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How do we make sure that we rebuild the economy? By helping those who need it the most. This new report by the Center for Social Inclusion makes the case and points to solutions. Targeting stimulus and other programs based on need is a fair, effective way to support economic recovery.
Up to 35% of those with sub-prime loans could have qualified for normal, prime mortgages. Black and Latino communities are over-represeted in the subprime loan pool and their communities are hardest hit — Jamaica, S. Jamaica, Hollis, St. Albans, Queens; Bushwick, Brooklyn and the South Bronx have some of the highest foreclosure rates in the region. New York City gets $24.3 million under the Neighborhood Stabilization Program (NSP) to buy and redevelop foreclosed properties. States can spend up to three-quarters of Neighborhood Stabilization funds in communities with incomes of 120% of Area Median Income (AMI), or about $90,000 in New York City. The NY State Housing Finance Agency and NY City Department of Housing, Preservation and Development, must do better. 25% of NSP units must be made available for households earning no more than 25% of AMI (about $18,500) and an additional 25% of NSP units be made available for households earning no more than 50% of AMI (about $37,000).
For every $1 earned by a White household, Latino households earn just over 50 cents. Black households earn fewer than 60 cents. Almost 30% of Latinos and 27% of Black people work in low-paying, benefit-less service sector jobs — more than twice as likely as Whites (12%). Construction jobs pay better, but Black men and women of all races don’t get these jobs and are paid much less than White men when they do get them. For government funded construction contracts over $25,000 and non-construction contracts over $50,000:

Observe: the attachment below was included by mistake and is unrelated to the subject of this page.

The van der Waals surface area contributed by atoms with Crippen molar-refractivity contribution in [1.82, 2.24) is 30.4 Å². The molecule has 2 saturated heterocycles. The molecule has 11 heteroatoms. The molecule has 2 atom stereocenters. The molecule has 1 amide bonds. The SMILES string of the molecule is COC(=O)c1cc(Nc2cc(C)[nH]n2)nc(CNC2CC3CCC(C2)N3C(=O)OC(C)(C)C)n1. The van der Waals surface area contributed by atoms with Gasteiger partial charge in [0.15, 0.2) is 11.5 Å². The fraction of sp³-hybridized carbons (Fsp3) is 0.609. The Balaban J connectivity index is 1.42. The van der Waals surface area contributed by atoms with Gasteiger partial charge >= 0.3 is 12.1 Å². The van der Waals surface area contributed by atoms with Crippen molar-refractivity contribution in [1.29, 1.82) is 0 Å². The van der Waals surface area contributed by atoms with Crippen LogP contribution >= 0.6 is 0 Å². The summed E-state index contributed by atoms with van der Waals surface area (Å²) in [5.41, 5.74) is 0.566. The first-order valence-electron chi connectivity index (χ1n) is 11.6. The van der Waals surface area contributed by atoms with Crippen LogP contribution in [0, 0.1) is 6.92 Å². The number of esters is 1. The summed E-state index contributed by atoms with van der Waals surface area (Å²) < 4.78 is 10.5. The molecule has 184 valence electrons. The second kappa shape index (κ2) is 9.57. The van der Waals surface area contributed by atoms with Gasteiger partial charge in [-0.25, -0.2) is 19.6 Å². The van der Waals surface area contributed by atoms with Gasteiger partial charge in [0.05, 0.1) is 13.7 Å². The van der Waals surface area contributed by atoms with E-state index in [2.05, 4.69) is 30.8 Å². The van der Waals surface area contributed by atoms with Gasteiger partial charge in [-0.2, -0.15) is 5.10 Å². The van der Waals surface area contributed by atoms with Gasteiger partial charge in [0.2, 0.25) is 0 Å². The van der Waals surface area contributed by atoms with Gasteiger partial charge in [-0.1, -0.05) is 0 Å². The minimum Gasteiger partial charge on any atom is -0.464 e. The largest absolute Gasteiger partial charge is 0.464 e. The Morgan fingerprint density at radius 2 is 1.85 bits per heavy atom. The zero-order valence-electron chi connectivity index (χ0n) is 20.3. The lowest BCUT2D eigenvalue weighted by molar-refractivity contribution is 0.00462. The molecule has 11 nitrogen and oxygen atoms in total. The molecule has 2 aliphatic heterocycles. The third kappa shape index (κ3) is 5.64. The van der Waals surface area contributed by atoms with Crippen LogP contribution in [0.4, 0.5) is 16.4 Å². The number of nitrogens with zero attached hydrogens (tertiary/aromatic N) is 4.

• 30% of all new hires in each construction trade should be low-income prior to their hire;
• 25% of workforce in public housing construction projects should be residents of public housing;
• 20% of aggregate involvement in dollars should be by minority-owned and women-owned business enterprises
• The Mayor should create a technical assistance unit that supports community-based groups and union partnerships to connect people to union apprenticeship programs.
From 1990 to 2000, the number of small businesses owned by immigrants grew by 54% while native-born owned businesses shrank by 7%. Yet these new majority-owned businesses receive only 2% of all private equity and 3% of all small business investment dollars nationally. We should make investments a priority and create incentive programs to help small, locally owned businesses in low opportunity communities.
Between 1935 and 2000, the region added 1,600 miles of highway. But New York City grew by over one million new residents and removed more subway track than it added. New York State will receive $1.25 billion in funding for mass transit and $1.1 billion for highways and bridges. The State and the MTA should commit funds to the mis-named Second Avenue Subway line because it will connect currently-low-opportunity and transit-starved neighborhoods, like East Harlem and the Lower East Side, to more job centers. The State should approve and the MTA should invest in Bus Rapid Transit to connect people in low opportunity areas to high opportunity areas. At about $50 million per Bus Rapid Transit line, $500 million could pay for 10 new Bus Rapid Transit lines, like the 1st and 2nd Avenue Select Bus Service, which would connect low-opportunity Upper Manhattan to job-rich Midtown and Lower Manhattan, for those who need them.
In addition to the $4.8 billion New York State will be receiving for education funding, $11 billion nationally will be available each year in 2009 and 2010 for tax credit bonds for school construction, rehabilitation, repair, or land acquisition for new schools. New York State and City officials must be poised to receive these funds and target them to low opportunity communities by making a priority new school construction in communities with large population growth.